Wednesday, May 2, 2012

Habits of Mind



Every day is a new walk. I decided this morning that this is my mantra. First of all, it's true. See the picture above? This is my favorite intersection in my neighborhood, where Woodburn and Sevier cross. It's a majestic corner, with towering oaks that lean slightly over the road as if to say, This is ours, all ours. Even in the winter, the trees are mighty and imposing, skeletal though they may be.

I took the above picture yesterday. Here's today's picture:


That's smoke coming up from the sewer line. I don't know why there's smoke coming up from the sewer line exactly, though apparently there are official reasons that I was supposedly notified about. The smoke gave the intersection a ghostly, mysterious sort of feeling. Really, half the time this neighborhood feels enchanted; this morning, even more so.

Every day is a new walk. I've been reading books on Buddhist psychology lately, which I tend to do during stressful or busy times. Some days my mind is a bad neighborhood, and Buddhism--by which I mean Buddhism-Lite for Westerners--offers me practices to turn off all the hoodlum voices that make me feel even more stressed and tense.

What I keep hoping for is a way to be happy all the time, and by happy I mean free of stress and anxiety and conflict. When I am happy I want so badly to bottle it, to somehow save it for later. Many mornings as I've walked toward the intersection of Woodburn and Sevier, I wish I could live my life in that moment of beauty and sublimity.

Well, I can't. I just can't. I can't meditate or pray my way into a stress-free, conflict-free, anxiety-free life, and it really irks me. Or at least it did until I came up with my new mantra: Every day is a new walk. Every day I get to have these moments, if I pay attention, if I decide to be present. Every day will have its share of new anxieties, but there will also be opportunities to open my mind to beauty, compassion, kindness and joy. It's all there, and it can't be saved for later.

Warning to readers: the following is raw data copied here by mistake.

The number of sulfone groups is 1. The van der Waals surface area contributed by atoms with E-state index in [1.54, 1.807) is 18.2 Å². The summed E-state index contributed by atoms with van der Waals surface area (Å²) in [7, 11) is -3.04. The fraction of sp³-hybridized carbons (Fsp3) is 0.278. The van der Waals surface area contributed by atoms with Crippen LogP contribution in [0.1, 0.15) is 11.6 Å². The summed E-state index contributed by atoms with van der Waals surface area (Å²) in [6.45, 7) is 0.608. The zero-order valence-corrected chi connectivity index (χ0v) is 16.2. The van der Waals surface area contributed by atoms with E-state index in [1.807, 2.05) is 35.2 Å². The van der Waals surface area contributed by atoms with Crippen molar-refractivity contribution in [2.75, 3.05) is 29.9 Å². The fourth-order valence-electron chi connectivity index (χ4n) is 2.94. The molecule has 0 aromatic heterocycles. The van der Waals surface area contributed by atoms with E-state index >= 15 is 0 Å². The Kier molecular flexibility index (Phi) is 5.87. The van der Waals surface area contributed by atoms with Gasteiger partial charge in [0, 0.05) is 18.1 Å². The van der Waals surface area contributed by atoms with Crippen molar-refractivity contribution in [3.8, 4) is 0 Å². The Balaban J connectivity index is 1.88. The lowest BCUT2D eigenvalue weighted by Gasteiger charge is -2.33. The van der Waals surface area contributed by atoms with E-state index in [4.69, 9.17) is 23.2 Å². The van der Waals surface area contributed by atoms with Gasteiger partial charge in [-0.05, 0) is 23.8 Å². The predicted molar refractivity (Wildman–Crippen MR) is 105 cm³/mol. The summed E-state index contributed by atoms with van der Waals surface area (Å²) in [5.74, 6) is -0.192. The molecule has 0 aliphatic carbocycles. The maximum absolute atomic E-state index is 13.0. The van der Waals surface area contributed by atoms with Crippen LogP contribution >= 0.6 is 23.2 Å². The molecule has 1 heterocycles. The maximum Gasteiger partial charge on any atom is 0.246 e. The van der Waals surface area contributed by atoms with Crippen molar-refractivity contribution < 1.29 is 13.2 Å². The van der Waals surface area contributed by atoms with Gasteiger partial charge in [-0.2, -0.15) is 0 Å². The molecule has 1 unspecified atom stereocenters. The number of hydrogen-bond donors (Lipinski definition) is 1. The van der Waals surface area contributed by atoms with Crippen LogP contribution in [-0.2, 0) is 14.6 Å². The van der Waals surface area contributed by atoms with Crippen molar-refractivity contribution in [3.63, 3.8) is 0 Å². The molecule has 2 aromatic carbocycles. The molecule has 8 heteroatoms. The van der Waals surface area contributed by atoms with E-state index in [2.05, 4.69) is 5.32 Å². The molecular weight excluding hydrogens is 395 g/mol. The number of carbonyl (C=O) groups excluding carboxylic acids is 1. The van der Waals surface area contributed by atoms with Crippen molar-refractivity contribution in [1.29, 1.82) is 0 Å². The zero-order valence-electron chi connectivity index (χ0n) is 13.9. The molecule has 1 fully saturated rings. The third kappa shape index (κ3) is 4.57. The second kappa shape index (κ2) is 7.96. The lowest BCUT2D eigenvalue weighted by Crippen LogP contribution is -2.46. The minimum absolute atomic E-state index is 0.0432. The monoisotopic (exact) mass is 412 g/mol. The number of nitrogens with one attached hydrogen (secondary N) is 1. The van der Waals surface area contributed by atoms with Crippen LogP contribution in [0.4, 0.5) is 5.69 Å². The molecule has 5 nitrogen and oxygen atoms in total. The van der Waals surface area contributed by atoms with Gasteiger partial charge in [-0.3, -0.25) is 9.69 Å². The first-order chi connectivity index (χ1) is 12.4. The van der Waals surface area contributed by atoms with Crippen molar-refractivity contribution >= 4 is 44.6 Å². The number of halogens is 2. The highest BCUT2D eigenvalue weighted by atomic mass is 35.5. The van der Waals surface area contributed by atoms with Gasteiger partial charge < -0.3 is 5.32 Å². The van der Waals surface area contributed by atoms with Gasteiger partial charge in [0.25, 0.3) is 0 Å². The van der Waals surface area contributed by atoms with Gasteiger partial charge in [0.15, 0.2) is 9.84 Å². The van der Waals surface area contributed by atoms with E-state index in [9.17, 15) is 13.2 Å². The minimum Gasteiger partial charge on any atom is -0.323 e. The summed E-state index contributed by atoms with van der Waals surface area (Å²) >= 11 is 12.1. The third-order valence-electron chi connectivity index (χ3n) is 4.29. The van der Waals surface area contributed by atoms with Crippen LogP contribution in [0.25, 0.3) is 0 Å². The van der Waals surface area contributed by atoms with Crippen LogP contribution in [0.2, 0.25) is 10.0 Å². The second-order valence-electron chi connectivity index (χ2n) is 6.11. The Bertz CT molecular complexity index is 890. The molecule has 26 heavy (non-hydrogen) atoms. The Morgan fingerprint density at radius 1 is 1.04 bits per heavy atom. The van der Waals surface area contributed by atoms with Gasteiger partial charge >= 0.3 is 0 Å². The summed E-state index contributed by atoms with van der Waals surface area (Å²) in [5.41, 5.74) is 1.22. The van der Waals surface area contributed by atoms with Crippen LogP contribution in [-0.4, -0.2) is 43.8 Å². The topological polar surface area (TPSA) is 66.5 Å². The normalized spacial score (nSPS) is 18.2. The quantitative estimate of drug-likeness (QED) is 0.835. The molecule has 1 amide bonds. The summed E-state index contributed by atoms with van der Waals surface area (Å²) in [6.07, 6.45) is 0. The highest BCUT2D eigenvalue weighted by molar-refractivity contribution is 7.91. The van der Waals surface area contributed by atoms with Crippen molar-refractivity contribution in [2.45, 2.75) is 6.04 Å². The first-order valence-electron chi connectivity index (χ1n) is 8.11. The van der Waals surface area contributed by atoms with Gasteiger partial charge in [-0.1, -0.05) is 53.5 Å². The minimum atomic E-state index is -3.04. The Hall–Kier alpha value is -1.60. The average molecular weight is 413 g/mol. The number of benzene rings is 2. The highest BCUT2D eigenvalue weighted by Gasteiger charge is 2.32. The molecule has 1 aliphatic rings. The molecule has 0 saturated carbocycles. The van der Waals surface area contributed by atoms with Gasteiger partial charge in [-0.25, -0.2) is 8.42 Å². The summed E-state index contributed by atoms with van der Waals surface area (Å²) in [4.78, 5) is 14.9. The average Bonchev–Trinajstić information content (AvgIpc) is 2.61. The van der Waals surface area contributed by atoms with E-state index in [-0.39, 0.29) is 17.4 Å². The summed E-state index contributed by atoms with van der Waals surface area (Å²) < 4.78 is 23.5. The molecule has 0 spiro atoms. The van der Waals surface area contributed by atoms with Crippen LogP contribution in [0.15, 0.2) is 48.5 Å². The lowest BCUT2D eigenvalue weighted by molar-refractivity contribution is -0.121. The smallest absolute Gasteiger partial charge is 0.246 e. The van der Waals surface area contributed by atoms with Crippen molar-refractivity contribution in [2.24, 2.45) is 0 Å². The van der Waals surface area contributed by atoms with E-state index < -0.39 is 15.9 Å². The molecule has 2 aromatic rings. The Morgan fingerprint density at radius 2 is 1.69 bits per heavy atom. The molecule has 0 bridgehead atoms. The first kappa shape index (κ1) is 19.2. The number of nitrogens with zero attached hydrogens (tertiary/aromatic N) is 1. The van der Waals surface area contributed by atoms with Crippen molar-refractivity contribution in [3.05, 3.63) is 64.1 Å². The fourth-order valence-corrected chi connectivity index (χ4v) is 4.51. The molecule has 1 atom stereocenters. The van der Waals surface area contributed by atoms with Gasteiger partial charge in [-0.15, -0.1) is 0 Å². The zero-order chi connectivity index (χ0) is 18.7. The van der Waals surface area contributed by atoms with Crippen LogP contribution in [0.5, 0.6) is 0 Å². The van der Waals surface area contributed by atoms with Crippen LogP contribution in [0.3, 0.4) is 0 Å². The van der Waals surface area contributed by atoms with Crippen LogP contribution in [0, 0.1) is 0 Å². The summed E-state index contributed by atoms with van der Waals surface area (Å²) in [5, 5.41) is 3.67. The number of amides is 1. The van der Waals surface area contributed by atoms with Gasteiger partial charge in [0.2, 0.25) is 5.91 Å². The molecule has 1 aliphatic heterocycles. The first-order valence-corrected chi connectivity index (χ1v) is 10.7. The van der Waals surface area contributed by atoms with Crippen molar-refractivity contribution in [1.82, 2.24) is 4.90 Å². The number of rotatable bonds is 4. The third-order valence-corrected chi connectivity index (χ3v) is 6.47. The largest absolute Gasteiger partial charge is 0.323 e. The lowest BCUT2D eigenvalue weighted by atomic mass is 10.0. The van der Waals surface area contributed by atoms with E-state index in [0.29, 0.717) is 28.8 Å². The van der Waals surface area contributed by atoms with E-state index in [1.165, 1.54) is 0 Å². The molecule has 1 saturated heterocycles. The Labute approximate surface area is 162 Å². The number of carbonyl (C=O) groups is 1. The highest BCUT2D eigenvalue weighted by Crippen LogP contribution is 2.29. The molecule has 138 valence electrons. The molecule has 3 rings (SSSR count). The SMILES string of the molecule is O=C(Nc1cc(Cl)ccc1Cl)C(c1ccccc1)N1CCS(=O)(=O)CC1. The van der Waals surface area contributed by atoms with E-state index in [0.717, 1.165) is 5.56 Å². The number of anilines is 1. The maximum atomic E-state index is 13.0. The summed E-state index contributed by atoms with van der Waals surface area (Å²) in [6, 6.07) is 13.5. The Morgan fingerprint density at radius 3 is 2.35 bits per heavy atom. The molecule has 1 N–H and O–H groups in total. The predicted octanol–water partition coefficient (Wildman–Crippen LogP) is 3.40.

5 comments:

Alison@Brocantehome said...

That was beautiful. Thank you so much.

Gumbo Lily said...

I really liked this. I like your new mantra -- each day a new walk.

Tracy said...

I like that too - each day is a new walk. Yup - especially when you work with little people who "wish you were dead" with all the venom they can muster at the time. In half an hour they might not feel so fiesty!

The other thing about stress and anxiety is that if we never had these human qualities we would have no reason to rely on God. And He wants us to rely on Him. We just have to remember to do it. Not that I relish stress and anxiety....but I so enjoy being able to come out the other end and say "Look what God has done through me". Now THAT is something worthwhile.

wayside wanderer said...

What a beautiful intersection where you live with so many mature trees. Sigh. What a gift.

I totally relate to the desire for peaceful, stress free days where I can putter about as I would like. Not only do I not like busyness, my body rebels against it often with pain.

Each day's walk seems to be both new and also very old. Either way, or both ways, I am thankful each day's walk is infused with God's New Mercies, because therein lies Hope. And the fact that I do not walk alone is the greatest of comforts to me.

Blessings on your walk today!

magsmcc said...

I've just read Cold Comfort Farm for the first time. And as soon as I had read Cold Comfort Farm for the first time I turned right back to page one and read Cold Comfort Farm for the secnd time. And when I take it back to the library this week I'm going to buy my own PAPER copy of Cold Comfort Farm and undrline all the passages that have tidied my mind and my mood and that go on challenging my mind and my mood. Obviously I couldn't have considered this vandalism of books before the Willows' Grand Tour, but there you go, sometimes books, and walks do set you free! (Although I did a long while ago underline all my favourite bits of Gilead and I reread it regularly too!)